Synopsis: At twenty-one years old, Oz Sullivan is unable to understand his fascination with and attraction to a much younger Adrienne Deschanel. Adrienne is spirited, passionate, and impulsive… all of the things Oz is not. Oz is drawn to her in a way that is inexplicable to him, and deeply concerning to those who know him.
Amidst her father’s threats, Adrienne makes secret plans to run away with Oz. Before they can act on them, Adrienne and her family are involved in a tragic accident that takes the lives of the entire family. Adrienne’s body, however, is not found in the wreckage. Oz is devastated and unable to move on when an extensive investigation fails to solve the mystery of Adrienne’s vanishing.
Three years later Oz has made a life for himself as an attorney at his family’s law firm. However, the predictability and peace of his quiet life is shattered when Adrienne is discovered, alive and well…but with no memory of anything before the accident. Oz is conflicted: grateful that she is alive but still damaged from her disappearance and hesitant to get involved and re-open a wound that never fully closed. Yet, Oz finds himself unable to resist helping when Adrienne’s desperate attempt to flee the confusing and dark influences in her life instinctively finds her on Oz’s doorstep. Unable to turn her away, but equally unable to get too involved, Oz keeps from her the truth of who he was and what they meant to each other before she disappeared. Against his better judgment he finds himself enmeshed in the mystery of what happened to her when she was sixteen. The more he learns, the less he understands, and as the story unfolds and Adrienne’s memory slowly returns, everything they thought they both knew gets called into question.
Review: St. Charles at Dusk is a layered story of love, deceit and mystery. Ms. Cradit is an artful storyteller, willing to take risks. The two pivotal characters are Adrienne and Oz, two young people who dramatically fall in love, against their parents’ wishes, and then embark on a journey that takes them (and the reader) on a dark ride through mystery and secrets.
The novel is mainly set in New Orleans, and the author does a wonderful job of making you feel that you are there with Oz and Adrienne as they walk the streets of the French Quarter and the Garden District. The differences within New Orleans class culture are illuminating (“Life did not stop for the dead here the way it did only a few miles away in New Orleans. None of the celebrations of the deceased were found in this cold, crisp suburb.”) and help the reader understand the complex issues that face Oz, Adrienne, and a number of other characters.
Oz is five years older than Adrienne and a long-time friend of her family. Adrienne is only 16 when they begin their affair and initially it feels (to this reader) somewhat incestuous. But that is part of the tension, for as a typical 16-year-old, Adrienne is headstrong and convinced that Oz is the love of her short life. Oz, although he quickly falls in love with Adrienne, has that turn of conscience that makes the reader not just like him, but also hope that they can and will be together happily ever after.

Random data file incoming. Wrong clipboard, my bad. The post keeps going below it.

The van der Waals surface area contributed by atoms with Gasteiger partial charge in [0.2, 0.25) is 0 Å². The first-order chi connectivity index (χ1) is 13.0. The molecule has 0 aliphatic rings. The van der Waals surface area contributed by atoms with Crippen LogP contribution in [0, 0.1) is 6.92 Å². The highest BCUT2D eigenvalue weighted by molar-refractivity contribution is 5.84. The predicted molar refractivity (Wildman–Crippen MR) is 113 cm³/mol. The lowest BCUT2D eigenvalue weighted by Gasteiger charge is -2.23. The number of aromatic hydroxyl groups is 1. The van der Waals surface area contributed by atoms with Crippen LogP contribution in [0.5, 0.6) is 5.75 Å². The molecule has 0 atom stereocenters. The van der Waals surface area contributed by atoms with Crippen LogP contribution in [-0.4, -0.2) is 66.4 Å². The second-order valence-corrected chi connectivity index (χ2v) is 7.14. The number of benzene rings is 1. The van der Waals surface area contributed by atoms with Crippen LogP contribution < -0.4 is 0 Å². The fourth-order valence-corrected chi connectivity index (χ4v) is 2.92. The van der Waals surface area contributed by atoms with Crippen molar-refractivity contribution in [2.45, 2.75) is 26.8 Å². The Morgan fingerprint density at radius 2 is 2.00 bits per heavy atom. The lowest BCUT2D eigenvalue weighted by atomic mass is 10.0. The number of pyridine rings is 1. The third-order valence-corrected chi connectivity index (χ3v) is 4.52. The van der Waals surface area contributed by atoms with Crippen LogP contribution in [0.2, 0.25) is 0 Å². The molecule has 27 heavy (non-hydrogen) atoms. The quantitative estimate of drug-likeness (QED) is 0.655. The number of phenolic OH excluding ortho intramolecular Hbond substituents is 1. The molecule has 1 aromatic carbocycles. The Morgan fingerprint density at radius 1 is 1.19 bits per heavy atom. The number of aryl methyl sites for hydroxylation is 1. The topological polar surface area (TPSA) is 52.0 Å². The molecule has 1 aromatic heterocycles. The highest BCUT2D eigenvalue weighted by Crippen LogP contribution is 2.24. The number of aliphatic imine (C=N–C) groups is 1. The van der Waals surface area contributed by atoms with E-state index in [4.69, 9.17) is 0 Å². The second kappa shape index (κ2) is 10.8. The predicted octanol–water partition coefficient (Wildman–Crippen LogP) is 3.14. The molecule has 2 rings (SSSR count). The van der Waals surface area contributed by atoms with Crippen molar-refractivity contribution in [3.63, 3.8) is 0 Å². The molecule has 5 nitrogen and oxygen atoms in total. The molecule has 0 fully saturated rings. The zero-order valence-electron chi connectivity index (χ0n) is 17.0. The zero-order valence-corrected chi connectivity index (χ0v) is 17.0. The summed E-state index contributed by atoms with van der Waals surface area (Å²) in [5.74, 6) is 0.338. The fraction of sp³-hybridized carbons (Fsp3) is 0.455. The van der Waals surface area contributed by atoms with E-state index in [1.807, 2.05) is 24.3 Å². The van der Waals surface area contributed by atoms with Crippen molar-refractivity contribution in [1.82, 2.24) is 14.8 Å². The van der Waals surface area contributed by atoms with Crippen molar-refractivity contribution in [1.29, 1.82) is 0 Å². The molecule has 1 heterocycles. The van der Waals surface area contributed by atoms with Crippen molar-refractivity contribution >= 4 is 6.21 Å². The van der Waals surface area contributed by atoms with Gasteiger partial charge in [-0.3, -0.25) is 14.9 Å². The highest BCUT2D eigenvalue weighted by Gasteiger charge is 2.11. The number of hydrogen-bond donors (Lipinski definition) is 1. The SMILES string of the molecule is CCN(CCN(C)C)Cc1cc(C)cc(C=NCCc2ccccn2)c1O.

But the parents intervene, an tragic accident occurs, and Adrienne leaves and then returns to Oz and then leaves again. Throughout the novel, Oz is forever playing the grown-up to Adrienne’s willful, confused, and heartsick lover. I did come to care for them both, even if I was also impatient with them at times. But, again, that was part of the attraction of the story: you can’t help but have an opinion about their behavior as they struggle to understand each other and overcome the forces that continually get in their way.
The structure of the novel was difficult to navigate at first, with chapters of flashbacks alternating with other chapters of flashbacks. I read the novel as an e-book, and I think it would have been easier for me if I had read it in paperback, easier to flip pages back and forth. Fortunately, Ms. Cradit indicates at the beginning of each chapter, what the year is, the ages of Oz and Adrienne, and also whose voice begins the chapter. The fact that she did lay a “map” (so to speak) for the reader suggests that she also was mindful of the challenges of this particular structure.
Alternating present day with flashbacks is a very difficult storyline to master, and I did feel some frustration at times when I found myself going deeper into the past when I felt like I should be moving forward. But by that point, I was committed to reading the novel. I needed to know how things would turn out for Oz and Adrienne. My reward was that about halfway through, even though most of the novel was still in the past, there was a sense of moving forward, a sense of coming to some resolution with the upheavals in the affair of Oz and Adrienne.
I won’t give away the ending, but I can say that for the longest time, I felt it could go either way. Either they will live happily ever after or they won’t, and either ending would be plausible. That too is a skill that many new authors don’t have readily: to convince the reader that any number of endings could occur and they could all be right.
I recommend this novel to anyone interested in the struggles of young love, suspense and mystery, and magical worlds such as New Orleans.